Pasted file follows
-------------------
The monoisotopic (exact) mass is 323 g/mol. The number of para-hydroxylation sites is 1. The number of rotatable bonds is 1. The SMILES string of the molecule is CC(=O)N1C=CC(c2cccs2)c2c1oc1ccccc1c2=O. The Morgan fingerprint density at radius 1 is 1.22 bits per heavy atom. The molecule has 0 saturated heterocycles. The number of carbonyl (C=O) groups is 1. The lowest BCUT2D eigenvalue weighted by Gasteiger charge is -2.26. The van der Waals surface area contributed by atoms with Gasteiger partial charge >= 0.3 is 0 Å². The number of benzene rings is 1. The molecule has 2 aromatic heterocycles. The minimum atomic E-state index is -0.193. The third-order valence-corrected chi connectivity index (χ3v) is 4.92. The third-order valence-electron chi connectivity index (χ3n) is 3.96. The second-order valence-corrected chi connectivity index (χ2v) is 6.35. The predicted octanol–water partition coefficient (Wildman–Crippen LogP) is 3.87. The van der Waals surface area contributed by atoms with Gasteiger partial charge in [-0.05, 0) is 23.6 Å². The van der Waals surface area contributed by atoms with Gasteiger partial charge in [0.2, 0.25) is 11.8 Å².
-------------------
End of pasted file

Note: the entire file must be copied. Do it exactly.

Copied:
The monoisotopic (exact) mass is 323 g/mol. The number of para-hydroxylation sites is 1. The number of rotatable bonds is 1. The SMILES string of the molecule is CC(=O)N1C=CC(c2cccs2)c2c1oc1ccccc1c2=O. The Morgan fingerprint density at radius 1 is 1.22 bits per heavy atom. The molecule has 0 saturated heterocycles. The number of carbonyl (C=O) groups is 1. The lowest BCUT2D eigenvalue weighted by Gasteiger charge is -2.26. The van der Waals surface area contributed by atoms with Gasteiger partial charge >= 0.3 is 0 Å². The number of benzene rings is 1. The molecule has 2 aromatic heterocycles. The minimum atomic E-state index is -0.193. The third-order valence-corrected chi connectivity index (χ3v) is 4.92. The third-order valence-electron chi connectivity index (χ3n) is 3.96. The second-order valence-corrected chi connectivity index (χ2v) is 6.35. The predicted octanol–water partition coefficient (Wildman–Crippen LogP) is 3.87. The van der Waals surface area contributed by atoms with Gasteiger partial charge in [-0.05, 0) is 23.6 Å². The van der Waals surface area contributed by atoms with Gasteiger partial charge in [0.2, 0.25) is 11.8 Å².